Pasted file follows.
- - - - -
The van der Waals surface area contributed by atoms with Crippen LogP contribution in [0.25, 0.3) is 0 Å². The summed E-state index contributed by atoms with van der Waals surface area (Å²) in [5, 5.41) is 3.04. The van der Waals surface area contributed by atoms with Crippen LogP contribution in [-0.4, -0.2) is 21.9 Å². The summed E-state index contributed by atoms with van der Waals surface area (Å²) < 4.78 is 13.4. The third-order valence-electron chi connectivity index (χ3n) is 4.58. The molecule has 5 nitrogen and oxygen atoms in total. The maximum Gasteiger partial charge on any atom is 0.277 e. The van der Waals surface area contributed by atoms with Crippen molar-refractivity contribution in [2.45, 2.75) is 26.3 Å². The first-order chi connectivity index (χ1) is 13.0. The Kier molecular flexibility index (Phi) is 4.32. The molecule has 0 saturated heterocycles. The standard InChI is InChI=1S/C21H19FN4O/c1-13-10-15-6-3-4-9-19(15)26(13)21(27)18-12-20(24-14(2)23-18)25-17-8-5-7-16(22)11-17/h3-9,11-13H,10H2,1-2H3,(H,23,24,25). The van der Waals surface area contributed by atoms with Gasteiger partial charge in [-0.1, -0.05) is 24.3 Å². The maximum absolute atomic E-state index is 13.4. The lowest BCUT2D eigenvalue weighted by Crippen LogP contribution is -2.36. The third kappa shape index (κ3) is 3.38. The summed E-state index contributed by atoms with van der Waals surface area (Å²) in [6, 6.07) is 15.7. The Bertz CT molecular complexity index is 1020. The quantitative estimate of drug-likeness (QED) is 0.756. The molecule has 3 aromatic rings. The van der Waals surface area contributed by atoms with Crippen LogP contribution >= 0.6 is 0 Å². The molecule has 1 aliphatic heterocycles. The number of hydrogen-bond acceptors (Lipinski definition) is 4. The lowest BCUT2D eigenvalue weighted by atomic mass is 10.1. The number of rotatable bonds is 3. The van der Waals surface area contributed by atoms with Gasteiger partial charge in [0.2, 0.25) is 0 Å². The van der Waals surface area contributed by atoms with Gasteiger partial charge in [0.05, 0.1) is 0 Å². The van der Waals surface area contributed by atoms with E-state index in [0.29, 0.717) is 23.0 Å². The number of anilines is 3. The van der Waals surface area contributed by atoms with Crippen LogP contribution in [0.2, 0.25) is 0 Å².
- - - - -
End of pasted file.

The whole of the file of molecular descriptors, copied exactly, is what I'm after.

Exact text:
The van der Waals surface area contributed by atoms with Crippen LogP contribution in [0.25, 0.3) is 0 Å². The summed E-state index contributed by atoms with van der Waals surface area (Å²) in [5, 5.41) is 3.04. The van der Waals surface area contributed by atoms with Crippen LogP contribution in [-0.4, -0.2) is 21.9 Å². The summed E-state index contributed by atoms with van der Waals surface area (Å²) < 4.78 is 13.4. The third-order valence-electron chi connectivity index (χ3n) is 4.58. The molecule has 5 nitrogen and oxygen atoms in total. The maximum Gasteiger partial charge on any atom is 0.277 e. The van der Waals surface area contributed by atoms with Crippen molar-refractivity contribution in [2.45, 2.75) is 26.3 Å². The first-order chi connectivity index (χ1) is 13.0. The Kier molecular flexibility index (Phi) is 4.32. The molecule has 0 saturated heterocycles. The standard InChI is InChI=1S/C21H19FN4O/c1-13-10-15-6-3-4-9-19(15)26(13)21(27)18-12-20(24-14(2)23-18)25-17-8-5-7-16(22)11-17/h3-9,11-13H,10H2,1-2H3,(H,23,24,25). The van der Waals surface area contributed by atoms with Gasteiger partial charge in [-0.1, -0.05) is 24.3 Å². The maximum absolute atomic E-state index is 13.4. The lowest BCUT2D eigenvalue weighted by Crippen LogP contribution is -2.36. The third kappa shape index (κ3) is 3.38. The summed E-state index contributed by atoms with van der Waals surface area (Å²) in [6, 6.07) is 15.7. The Bertz CT molecular complexity index is 1020. The quantitative estimate of drug-likeness (QED) is 0.756. The molecule has 3 aromatic rings. The van der Waals surface area contributed by atoms with Crippen LogP contribution >= 0.6 is 0 Å². The molecule has 1 aliphatic heterocycles. The number of hydrogen-bond acceptors (Lipinski definition) is 4. The lowest BCUT2D eigenvalue weighted by atomic mass is 10.1. The number of rotatable bonds is 3. The van der Waals surface area contributed by atoms with Gasteiger partial charge in [0.2, 0.25) is 0 Å². The van der Waals surface area contributed by atoms with Gasteiger partial charge in [0.05, 0.1) is 0 Å². The van der Waals surface area contributed by atoms with E-state index in [0.29, 0.717) is 23.0 Å². The number of anilines is 3. The van der Waals surface area contributed by atoms with Crippen LogP contribution in [0.2, 0.25) is 0 Å².